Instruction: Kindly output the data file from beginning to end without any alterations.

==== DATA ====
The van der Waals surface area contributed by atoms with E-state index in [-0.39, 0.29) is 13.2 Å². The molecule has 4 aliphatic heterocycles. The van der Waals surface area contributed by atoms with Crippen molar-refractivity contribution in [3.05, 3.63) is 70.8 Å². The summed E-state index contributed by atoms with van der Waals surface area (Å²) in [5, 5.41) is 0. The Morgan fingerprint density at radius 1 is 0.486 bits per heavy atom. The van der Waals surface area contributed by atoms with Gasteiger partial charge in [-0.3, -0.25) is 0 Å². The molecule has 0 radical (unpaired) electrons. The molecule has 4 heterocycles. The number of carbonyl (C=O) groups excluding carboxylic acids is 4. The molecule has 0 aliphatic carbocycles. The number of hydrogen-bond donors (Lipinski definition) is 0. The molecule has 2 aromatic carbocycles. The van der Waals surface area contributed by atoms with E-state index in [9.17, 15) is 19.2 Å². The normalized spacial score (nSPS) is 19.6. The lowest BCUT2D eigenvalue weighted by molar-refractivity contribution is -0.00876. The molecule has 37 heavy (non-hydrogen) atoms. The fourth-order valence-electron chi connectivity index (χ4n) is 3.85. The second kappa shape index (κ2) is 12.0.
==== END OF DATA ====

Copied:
The van der Waals surface area contributed by atoms with E-state index in [-0.39, 0.29) is 13.2 Å². The molecule has 4 aliphatic heterocycles. The van der Waals surface area contributed by atoms with Crippen molar-refractivity contribution in [3.05, 3.63) is 70.8 Å². The summed E-state index contributed by atoms with van der Waals surface area (Å²) in [5, 5.41) is 0. The Morgan fingerprint density at radius 1 is 0.486 bits per heavy atom. The van der Waals surface area contributed by atoms with Gasteiger partial charge in [-0.3, -0.25) is 0 Å². The molecule has 0 radical (unpaired) electrons. The molecule has 4 heterocycles. The number of carbonyl (C=O) groups excluding carboxylic acids is 4. The molecule has 0 aliphatic carbocycles. The number of hydrogen-bond donors (Lipinski definition) is 0. The molecule has 2 aromatic carbocycles. The van der Waals surface area contributed by atoms with E-state index in [9.17, 15) is 19.2 Å². The normalized spacial score (nSPS) is 19.6. The lowest BCUT2D eigenvalue weighted by molar-refractivity contribution is -0.00876. The molecule has 37 heavy (non-hydrogen) atoms. The fourth-order valence-electron chi connectivity index (χ4n) is 3.85. The second kappa shape index (κ2) is 12.0.